Kentucky's system of workers' compensation is compulsory, meaning that employers are required to provide workers' compensation insurance to their employees. Workers' compensation insurance may be provided through private insurance carriers or self-insurance. Waivers may be permitted to exclude certain employees from coverage, including corporate officers.
Exemptions from coverage may apply to certain employees, including agricultural workers, certain domestic employees, and professional athletes.
Medical Benefits are provided to employees entitled to workers' compensation benefits, with coverage for medical care deemed reasonable and necessary. The employee makes an initial choice of physician, and may subsequently change doctors a single time. For any subsequent change of doctor the employee must show reasonable cause for the change.
Indemnity benefits are payable to injured workers to help make up for lost income. There is a waiting period of 7 days before a worker is eligible for indemnity benefits, but if the worker's disability lasts more than two weeks indemnity benefits become retroactive to the date of the injury. Benefits available to injured workers include the following:
Temporary Total Disability (TTD)
Temporary total disability (TTD) benefits are paid to workers who are unable to work due to injury, but who are expected to make full or partial recovery such that they may return to work. Benefits are based upon 2/3 of the worker's average pre-injury weekly wage, subject to a cap, and continue for the duration of the temporary disability, or until the employee receives Social Security retirement and survivor benefits. Offsets may apply for unemployment insurance and for employer-funded disability insurance benefits.
Permanent Total Disability (PTD)
When a worker is not expected to recover from a total disability caused by a work-related injury, and as a result suffers a total loss of earning capacity, the worker becomes eligible for permanent total disability (PTD) benefits. In Kentucky PTD benefits are calculated based upon 2/3 of injured worker's average weekly wage, subject to a cap, and may continue until the injured worker qualifies for Social Security retirement benefits. Offsets may apply for employer-funded disability insurance benefits and for unemployment insurance.
Permanent Partial Disability (PPD)
Once an injured worker has recovered to the maximum possible extent, the worker may be able to return to employment but nonetheless remain partially disabled, and may potentially qualify for permanent partial disability (PPD) benefits. In Kentucky PPD benefits are determined based upon an injured worker's permanent impairment rating and statutory factors, applying 2/3 of the injured worker's average weekly wage subject to a cap. Benefits are payable for up to 425 weeks for impairments of 50% or less, and for up to 520 weeks for impairments over 50%, but end when the worker qualifies for Social Security retirement benefits.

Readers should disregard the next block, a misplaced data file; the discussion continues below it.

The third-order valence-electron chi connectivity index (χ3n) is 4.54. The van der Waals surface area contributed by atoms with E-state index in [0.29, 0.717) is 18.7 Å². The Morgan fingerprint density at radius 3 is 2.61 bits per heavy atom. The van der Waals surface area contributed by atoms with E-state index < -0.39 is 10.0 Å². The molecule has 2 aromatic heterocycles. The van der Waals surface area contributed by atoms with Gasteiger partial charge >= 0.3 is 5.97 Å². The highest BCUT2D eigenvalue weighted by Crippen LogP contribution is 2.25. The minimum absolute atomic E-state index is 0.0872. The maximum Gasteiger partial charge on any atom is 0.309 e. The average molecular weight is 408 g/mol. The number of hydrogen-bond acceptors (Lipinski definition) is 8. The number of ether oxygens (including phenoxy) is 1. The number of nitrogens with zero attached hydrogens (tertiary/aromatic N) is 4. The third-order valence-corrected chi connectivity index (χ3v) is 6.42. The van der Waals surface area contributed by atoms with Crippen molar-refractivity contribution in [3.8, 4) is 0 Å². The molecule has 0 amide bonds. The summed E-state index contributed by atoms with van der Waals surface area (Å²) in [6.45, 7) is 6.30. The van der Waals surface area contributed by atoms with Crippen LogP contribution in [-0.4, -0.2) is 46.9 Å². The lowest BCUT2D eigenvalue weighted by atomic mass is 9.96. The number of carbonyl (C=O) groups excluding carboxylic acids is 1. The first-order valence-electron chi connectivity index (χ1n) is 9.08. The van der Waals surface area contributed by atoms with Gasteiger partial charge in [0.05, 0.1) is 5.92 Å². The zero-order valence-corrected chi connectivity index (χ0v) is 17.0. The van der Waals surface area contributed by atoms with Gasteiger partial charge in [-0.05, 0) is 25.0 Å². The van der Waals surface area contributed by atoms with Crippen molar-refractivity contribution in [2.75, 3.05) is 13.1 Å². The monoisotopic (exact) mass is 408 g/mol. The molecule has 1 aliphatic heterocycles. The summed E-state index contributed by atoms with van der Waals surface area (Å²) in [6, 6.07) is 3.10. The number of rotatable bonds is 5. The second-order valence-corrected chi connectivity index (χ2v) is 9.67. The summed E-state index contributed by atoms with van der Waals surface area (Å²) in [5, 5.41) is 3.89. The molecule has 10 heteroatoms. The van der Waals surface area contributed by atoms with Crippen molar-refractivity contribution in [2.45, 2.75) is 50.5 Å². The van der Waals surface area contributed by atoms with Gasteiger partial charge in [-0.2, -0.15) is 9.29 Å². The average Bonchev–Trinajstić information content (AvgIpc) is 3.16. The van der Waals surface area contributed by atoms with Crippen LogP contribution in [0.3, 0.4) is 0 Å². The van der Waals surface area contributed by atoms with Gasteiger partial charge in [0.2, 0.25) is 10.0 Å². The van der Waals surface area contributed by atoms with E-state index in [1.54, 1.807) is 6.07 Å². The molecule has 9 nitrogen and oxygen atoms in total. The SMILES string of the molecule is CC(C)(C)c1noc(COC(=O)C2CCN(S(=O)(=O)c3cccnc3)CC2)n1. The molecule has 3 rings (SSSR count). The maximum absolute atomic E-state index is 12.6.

For some, more serious injuries, workers' compensation indemnity benefits may be paid according to a statutory formula, instead of following the standard model of the weekly benefit based on the duration of the disability. Kentucky presumes that certain serious injuries result in permanent total disability.
Coverage may be available for cumulative trauma, disfigurement resulting in permanent impairment, and occupational hearing loss.
When a worker dies as the result of a work-related injury, workers' compensation pays additional benefits, including a burial allowance, and benefits for a surviving spouse and dependents. Survivor benefits are calculated based on 40% of the worker's average weekly wage for a spouse and 30% to a dependent child, subject to a cap in amount. Benefits may continue for minors until the age of 18, the age of 22 if the dependent is a student, or indefinitely in the event of disability. Spousal benefits end upon remarriage.
Attorney fees are limited by statute to 20% of the first $25,000 of income benefits recovered, 15% of the next $10,000, and 5% of any additional recovery, with a maximum permitted fee of $12,000. Attorney fees are subject to review by an administrative law judge with the Department of Workers Claims.
This article provides a quick overview of the benefits available to injured workers, but the full formulas used for assessment of benefits, coordination of different types of benefits, and assessment of injuries and disability ratings can quickly complicate the determination of benefits. Also, states frequently revise their workers' compensation laws. Most workers who suffer a significant injury or wage loss as the result of a workplace injury will benefit from consulting a workers' compensation lawyer.
The state agency responsible for workers' compensation is: Kentucky Labor Cabinet Department of Workers' Claims 657 Chamberlin Avenue Frankfort, KY 40601 (502) 564-5550 or 1-800-554-8601